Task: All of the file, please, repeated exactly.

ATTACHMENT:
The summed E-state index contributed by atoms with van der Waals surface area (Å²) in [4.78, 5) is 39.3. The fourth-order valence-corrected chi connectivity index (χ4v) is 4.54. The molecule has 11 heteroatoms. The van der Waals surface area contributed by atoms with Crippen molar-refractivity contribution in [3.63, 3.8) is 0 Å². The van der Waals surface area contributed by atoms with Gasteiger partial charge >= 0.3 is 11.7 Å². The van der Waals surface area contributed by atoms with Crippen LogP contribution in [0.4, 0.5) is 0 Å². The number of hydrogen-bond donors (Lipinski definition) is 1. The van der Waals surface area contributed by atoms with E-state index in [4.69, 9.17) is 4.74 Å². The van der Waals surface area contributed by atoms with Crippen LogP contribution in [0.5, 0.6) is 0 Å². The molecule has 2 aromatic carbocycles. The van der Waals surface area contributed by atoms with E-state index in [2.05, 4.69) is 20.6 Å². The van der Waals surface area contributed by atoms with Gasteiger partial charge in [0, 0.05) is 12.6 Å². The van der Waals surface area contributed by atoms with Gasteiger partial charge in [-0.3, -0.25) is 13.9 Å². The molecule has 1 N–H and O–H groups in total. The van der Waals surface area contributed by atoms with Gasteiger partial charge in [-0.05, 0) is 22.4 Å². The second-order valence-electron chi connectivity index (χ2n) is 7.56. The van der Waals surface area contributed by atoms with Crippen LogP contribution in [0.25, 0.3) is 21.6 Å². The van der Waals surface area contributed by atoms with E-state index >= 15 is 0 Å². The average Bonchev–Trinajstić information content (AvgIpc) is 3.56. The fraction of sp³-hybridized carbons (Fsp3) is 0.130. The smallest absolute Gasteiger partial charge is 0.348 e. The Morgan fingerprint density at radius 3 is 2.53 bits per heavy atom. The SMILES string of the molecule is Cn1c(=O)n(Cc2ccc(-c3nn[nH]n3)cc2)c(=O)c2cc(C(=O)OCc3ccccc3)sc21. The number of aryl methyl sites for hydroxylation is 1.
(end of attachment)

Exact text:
The summed E-state index contributed by atoms with van der Waals surface area (Å²) in [4.78, 5) is 39.3. The fourth-order valence-corrected chi connectivity index (χ4v) is 4.54. The molecule has 11 heteroatoms. The van der Waals surface area contributed by atoms with Crippen molar-refractivity contribution in [3.63, 3.8) is 0 Å². The van der Waals surface area contributed by atoms with Gasteiger partial charge >= 0.3 is 11.7 Å². The van der Waals surface area contributed by atoms with Crippen LogP contribution in [0.4, 0.5) is 0 Å². The number of hydrogen-bond donors (Lipinski definition) is 1. The van der Waals surface area contributed by atoms with E-state index in [4.69, 9.17) is 4.74 Å². The van der Waals surface area contributed by atoms with Crippen LogP contribution in [0.5, 0.6) is 0 Å². The molecule has 2 aromatic carbocycles. The van der Waals surface area contributed by atoms with E-state index in [2.05, 4.69) is 20.6 Å². The van der Waals surface area contributed by atoms with Gasteiger partial charge in [0, 0.05) is 12.6 Å². The van der Waals surface area contributed by atoms with Gasteiger partial charge in [-0.3, -0.25) is 13.9 Å². The molecule has 1 N–H and O–H groups in total. The van der Waals surface area contributed by atoms with Gasteiger partial charge in [-0.05, 0) is 22.4 Å². The second-order valence-electron chi connectivity index (χ2n) is 7.56. The van der Waals surface area contributed by atoms with Crippen LogP contribution in [0.25, 0.3) is 21.6 Å². The van der Waals surface area contributed by atoms with E-state index >= 15 is 0 Å². The average Bonchev–Trinajstić information content (AvgIpc) is 3.56. The fraction of sp³-hybridized carbons (Fsp3) is 0.130. The smallest absolute Gasteiger partial charge is 0.348 e. The Morgan fingerprint density at radius 3 is 2.53 bits per heavy atom. The SMILES string of the molecule is Cn1c(=O)n(Cc2ccc(-c3nn[nH]n3)cc2)c(=O)c2cc(C(=O)OCc3ccccc3)sc21. The number of aryl methyl sites for hydroxylation is 1.